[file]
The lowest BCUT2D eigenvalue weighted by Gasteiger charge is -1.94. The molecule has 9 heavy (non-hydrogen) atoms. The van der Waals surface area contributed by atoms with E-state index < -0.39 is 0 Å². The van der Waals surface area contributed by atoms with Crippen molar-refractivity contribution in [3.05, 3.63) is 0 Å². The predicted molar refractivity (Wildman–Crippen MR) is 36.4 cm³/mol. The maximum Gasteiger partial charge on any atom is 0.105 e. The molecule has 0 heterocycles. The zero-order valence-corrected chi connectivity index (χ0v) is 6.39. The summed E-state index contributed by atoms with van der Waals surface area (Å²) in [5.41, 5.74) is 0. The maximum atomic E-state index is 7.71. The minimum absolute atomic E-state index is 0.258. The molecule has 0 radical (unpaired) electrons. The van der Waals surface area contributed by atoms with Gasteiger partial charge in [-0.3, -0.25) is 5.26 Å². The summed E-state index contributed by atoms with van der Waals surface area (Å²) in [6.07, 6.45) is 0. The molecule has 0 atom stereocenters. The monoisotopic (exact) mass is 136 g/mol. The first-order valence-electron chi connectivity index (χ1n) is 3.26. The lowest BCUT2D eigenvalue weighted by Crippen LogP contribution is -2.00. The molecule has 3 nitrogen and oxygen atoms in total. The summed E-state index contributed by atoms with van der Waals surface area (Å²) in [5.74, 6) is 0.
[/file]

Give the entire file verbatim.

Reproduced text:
The lowest BCUT2D eigenvalue weighted by Gasteiger charge is -1.94. The molecule has 9 heavy (non-hydrogen) atoms. The van der Waals surface area contributed by atoms with E-state index < -0.39 is 0 Å². The van der Waals surface area contributed by atoms with Crippen molar-refractivity contribution in [3.05, 3.63) is 0 Å². The predicted molar refractivity (Wildman–Crippen MR) is 36.4 cm³/mol. The maximum Gasteiger partial charge on any atom is 0.105 e. The molecule has 0 heterocycles. The zero-order valence-corrected chi connectivity index (χ0v) is 6.39. The summed E-state index contributed by atoms with van der Waals surface area (Å²) in [5.41, 5.74) is 0. The maximum atomic E-state index is 7.71. The minimum absolute atomic E-state index is 0.258. The molecule has 0 radical (unpaired) electrons. The van der Waals surface area contributed by atoms with Gasteiger partial charge in [-0.3, -0.25) is 5.26 Å². The summed E-state index contributed by atoms with van der Waals surface area (Å²) in [6.07, 6.45) is 0. The molecule has 0 atom stereocenters. The monoisotopic (exact) mass is 136 g/mol. The first-order valence-electron chi connectivity index (χ1n) is 3.26. The lowest BCUT2D eigenvalue weighted by Crippen LogP contribution is -2.00. The molecule has 3 nitrogen and oxygen atoms in total. The summed E-state index contributed by atoms with van der Waals surface area (Å²) in [5.74, 6) is 0.